Dose-Escalated Radiation Therapy for Intermediate-Risk Prostate Cancer
Posted: Thursday, June 28, 2018
In a randomized clinical trial involving approximately 1,500 men with intermediate-risk prostate cancer, dose-escalated radiation therapy was associated with significant improvements in biochemical control and distant metastases—but not in the primary endpoint of overall survival. Although higher doses of radiation caused more late toxic effects in this study population, this therapy was associated with lower rates of salvage therapy. Jeff M. Michalski, MD, MBA, of Washington University School of Medicine in St. Louis, and colleagues published these results in JAMA Oncology.
The 8-year overall survival rate (median follow-up, 8.4 years) was 76% for the high-dose group (79.2 Gy; n = 751) versus 75% for the standard-dose group (70.2 Gy; n = 748; P = .98). However, patients receiving dose-escalated therapy experienced more late toxic effects and needed less salvage local or systemic therapy than those who received the standard dose. Specifically, the 5-year rates of late grade 2 or greater gastrointestinal and/or genitourinary toxic effects were 21% and 12% with 79.2 Gy and 15% and 7% with 70.2 Gy, respectively.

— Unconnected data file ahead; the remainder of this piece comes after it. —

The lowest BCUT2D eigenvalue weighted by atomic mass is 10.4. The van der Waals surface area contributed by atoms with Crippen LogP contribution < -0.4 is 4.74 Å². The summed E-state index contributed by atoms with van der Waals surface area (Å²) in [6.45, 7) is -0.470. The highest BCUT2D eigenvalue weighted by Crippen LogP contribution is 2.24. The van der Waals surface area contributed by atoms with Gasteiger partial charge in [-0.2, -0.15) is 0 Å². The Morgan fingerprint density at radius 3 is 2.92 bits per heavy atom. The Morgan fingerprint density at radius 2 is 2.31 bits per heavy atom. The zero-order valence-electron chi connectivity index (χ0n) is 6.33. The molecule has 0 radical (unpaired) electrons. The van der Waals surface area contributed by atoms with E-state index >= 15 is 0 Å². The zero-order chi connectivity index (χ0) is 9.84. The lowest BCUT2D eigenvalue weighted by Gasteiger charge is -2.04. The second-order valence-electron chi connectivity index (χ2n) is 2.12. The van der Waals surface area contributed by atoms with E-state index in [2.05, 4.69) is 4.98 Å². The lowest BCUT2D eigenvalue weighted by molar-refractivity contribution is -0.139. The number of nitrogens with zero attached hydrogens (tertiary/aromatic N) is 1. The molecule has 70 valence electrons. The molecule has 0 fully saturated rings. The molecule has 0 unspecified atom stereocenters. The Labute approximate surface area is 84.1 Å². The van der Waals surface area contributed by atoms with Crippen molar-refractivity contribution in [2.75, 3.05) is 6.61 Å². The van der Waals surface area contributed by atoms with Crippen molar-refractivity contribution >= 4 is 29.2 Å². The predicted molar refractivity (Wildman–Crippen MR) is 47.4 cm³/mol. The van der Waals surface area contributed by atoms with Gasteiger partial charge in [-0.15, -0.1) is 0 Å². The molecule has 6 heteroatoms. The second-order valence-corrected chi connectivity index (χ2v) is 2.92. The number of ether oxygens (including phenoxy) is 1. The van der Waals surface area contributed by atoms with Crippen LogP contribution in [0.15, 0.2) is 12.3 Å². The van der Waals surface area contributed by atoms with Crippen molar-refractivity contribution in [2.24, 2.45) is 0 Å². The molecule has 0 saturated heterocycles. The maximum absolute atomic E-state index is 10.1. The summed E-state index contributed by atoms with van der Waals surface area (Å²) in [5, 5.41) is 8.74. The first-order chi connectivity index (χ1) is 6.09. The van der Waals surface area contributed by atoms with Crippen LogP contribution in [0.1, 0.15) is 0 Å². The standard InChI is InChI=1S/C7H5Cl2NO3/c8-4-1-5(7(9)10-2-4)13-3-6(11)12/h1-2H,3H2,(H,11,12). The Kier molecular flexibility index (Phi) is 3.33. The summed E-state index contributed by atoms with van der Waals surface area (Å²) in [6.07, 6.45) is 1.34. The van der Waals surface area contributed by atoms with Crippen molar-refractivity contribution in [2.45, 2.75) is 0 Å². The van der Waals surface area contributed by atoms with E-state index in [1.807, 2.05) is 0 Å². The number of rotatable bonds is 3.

Although overall survival did not increase, “we did see significantly lower rates of recurrence, tumor growth, and metastatic disease in the [higher radiation] group,” said Dr. Michalski in a Washington University news release. Overall, “the patients in the trial did better than we anticipated…[possibly] because of improvements in metastatic cancer therapy over the 10 years of the trial.”
The subjects’ median age was 71 years; all were participating in the NRG Oncology/RTOG 0126 trial and were randomized between March 2002 and August 2008. At randomization, 70% had prostate-specific antigen levels < 10 ng/mL, 84% had a Gleason score of 7, and 57% had T1 disease.